This week we’ve been looking at the things we need to stop believing. There are things in our heads and our hearts that we believe to be true that really aren’t. These false ideas we believe contribute to a church culture in which we don’t talk about Jesus with others the way we used to, the way we’re called by God in Christ to. The things we hear and the things we pass on that aren’t true — we start to believe those things the more we hear them. And it has the potential to shut us down.

The last thing we’ll consider is the idea that The Gospel is Too Complicated to Share.

The Good News of salvation from God in Christ is not hard. It’s simple. But for several generations now, especially in Churches of Christ, I think, we’ve put too much emphasis on knowing all the details of our rules and regulations and on being able to explain and proof-text all our inconsistencies and loopholes that we’ve made sharing the Good News kinda scary. We’ve turned into a people who’d rather not say anything to our friends about Jesus than risk saying something and not be able to answer a tricky question. For a variety of reasons, we’ve come to believe it’s a sin to say to somebody, “I don’t know.”

The Good News is not complicated. It’s the very simple and beautiful truth that God’s eternal salvation through his crucified and risen Son is a gift. It’s a loving gift. And his loving grace continually washes us and covers the stuff we don’t know.

If we believe what the culture tells us about church, if we believe only what we see with our eyes and what we read and hear from others, then, yeah, we can start believing that we’re just hanging on to a dying brand and that our message has no power and the world has passed us by. Who wants to have me try to push that on anybody? See, if we believe these things, we’ll stop talking.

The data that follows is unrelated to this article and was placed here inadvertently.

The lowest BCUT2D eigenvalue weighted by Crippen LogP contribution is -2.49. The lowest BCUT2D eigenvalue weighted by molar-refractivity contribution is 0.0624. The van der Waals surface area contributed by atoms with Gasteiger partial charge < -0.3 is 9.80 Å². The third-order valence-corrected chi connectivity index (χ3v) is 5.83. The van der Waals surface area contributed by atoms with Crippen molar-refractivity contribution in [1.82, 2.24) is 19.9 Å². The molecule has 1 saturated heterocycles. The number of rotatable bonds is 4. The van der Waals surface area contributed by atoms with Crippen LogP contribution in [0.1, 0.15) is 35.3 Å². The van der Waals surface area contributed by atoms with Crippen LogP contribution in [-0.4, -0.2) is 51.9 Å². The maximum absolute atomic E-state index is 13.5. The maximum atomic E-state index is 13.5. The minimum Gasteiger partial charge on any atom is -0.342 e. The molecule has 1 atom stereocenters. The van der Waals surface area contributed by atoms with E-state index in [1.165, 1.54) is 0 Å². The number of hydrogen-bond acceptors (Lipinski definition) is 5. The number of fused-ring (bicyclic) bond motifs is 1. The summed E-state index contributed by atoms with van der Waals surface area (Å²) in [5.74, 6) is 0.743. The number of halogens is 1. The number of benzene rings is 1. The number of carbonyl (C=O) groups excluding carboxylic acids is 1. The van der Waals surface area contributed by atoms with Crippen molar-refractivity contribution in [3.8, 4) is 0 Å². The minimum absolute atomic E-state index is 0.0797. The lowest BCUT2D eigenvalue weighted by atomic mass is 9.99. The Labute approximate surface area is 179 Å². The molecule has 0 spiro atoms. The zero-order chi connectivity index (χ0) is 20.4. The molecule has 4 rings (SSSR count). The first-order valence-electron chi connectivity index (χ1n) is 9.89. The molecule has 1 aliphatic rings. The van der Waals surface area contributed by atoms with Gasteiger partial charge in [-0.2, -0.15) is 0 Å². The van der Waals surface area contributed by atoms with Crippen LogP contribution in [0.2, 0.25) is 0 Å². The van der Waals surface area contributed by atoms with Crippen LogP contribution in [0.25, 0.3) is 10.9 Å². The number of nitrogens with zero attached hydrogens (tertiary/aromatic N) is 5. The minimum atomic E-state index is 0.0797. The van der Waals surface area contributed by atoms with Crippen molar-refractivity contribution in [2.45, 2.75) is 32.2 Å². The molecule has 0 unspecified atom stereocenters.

You know, it looked bad when the world crucified Jesus. But God used that to save humanity. It felt bad when the world executed Stephen and scattered the Church. But God used that to expand the borders of his eternal Kingdom. Today, we know our God is using the circumstances in our culture and the conditions in our world — right now! — to do more through his Church than we could ever possibly dare to ask or imagine.

The question is: What do you believe?

Living in the middle of this world that resists┬áJesus and his Church, living in a society that rejects salvation from God in Christ, we need to believe the Good News. We have to believe that God lives in us and his Son is our Lord. The government does not have control over how we live our lives. Technology does not define our existence. Postmodernism doesn’t determine how we think. News and entertainment does not account for who we are. We must break the faithless habit of letting the journalists tell us what’s really real — we should at least give the Scriptures equal time!

Just like Moses in the Midian desert, just like Isaiah in the Temple, just like John on the Island of Patmos, in chains, guarded by Roman soldiers, watching the trade ships of the Empire sail by, hearing the reports of increased persecution, we, too, have been given a vision and a task. We’ve been given a picture of the way things really are: God on his throne, Christ Jesus by his side, and the Holy Spirit inside his people, filling us with courage and working in us and through us so his eternal will is done on earth just as it is in heaven.

May we believe the Good News.
May our words be fueled by the Spirit and filled with boldness.
And may our risen and coming Lord Jesus receive all the glory forever.